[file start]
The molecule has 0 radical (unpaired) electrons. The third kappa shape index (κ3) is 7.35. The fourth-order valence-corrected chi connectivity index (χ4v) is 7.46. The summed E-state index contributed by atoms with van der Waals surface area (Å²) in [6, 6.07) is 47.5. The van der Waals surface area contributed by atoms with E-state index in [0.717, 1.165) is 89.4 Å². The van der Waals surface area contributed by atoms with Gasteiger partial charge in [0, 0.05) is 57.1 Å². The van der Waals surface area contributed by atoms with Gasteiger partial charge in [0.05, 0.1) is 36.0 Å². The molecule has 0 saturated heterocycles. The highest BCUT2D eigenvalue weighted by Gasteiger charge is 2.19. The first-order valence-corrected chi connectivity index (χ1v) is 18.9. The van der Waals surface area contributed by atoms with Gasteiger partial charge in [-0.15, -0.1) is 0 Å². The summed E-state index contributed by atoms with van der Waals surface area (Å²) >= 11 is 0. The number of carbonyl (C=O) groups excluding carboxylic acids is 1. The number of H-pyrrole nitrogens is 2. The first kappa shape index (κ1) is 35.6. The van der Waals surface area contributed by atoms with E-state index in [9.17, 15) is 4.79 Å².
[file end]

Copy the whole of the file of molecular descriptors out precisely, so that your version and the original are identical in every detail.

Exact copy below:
The molecule has 0 radical (unpaired) electrons. The third kappa shape index (κ3) is 7.35. The fourth-order valence-corrected chi connectivity index (χ4v) is 7.46. The summed E-state index contributed by atoms with van der Waals surface area (Å²) in [6, 6.07) is 47.5. The van der Waals surface area contributed by atoms with E-state index in [0.717, 1.165) is 89.4 Å². The van der Waals surface area contributed by atoms with Gasteiger partial charge in [0, 0.05) is 57.1 Å². The van der Waals surface area contributed by atoms with Gasteiger partial charge in [0.05, 0.1) is 36.0 Å². The molecule has 0 saturated heterocycles. The highest BCUT2D eigenvalue weighted by Gasteiger charge is 2.19. The first-order valence-corrected chi connectivity index (χ1v) is 18.9. The van der Waals surface area contributed by atoms with Gasteiger partial charge in [-0.15, -0.1) is 0 Å². The summed E-state index contributed by atoms with van der Waals surface area (Å²) >= 11 is 0. The number of carbonyl (C=O) groups excluding carboxylic acids is 1. The number of H-pyrrole nitrogens is 2. The first kappa shape index (κ1) is 35.6. The van der Waals surface area contributed by atoms with E-state index in [9.17, 15) is 4.79 Å².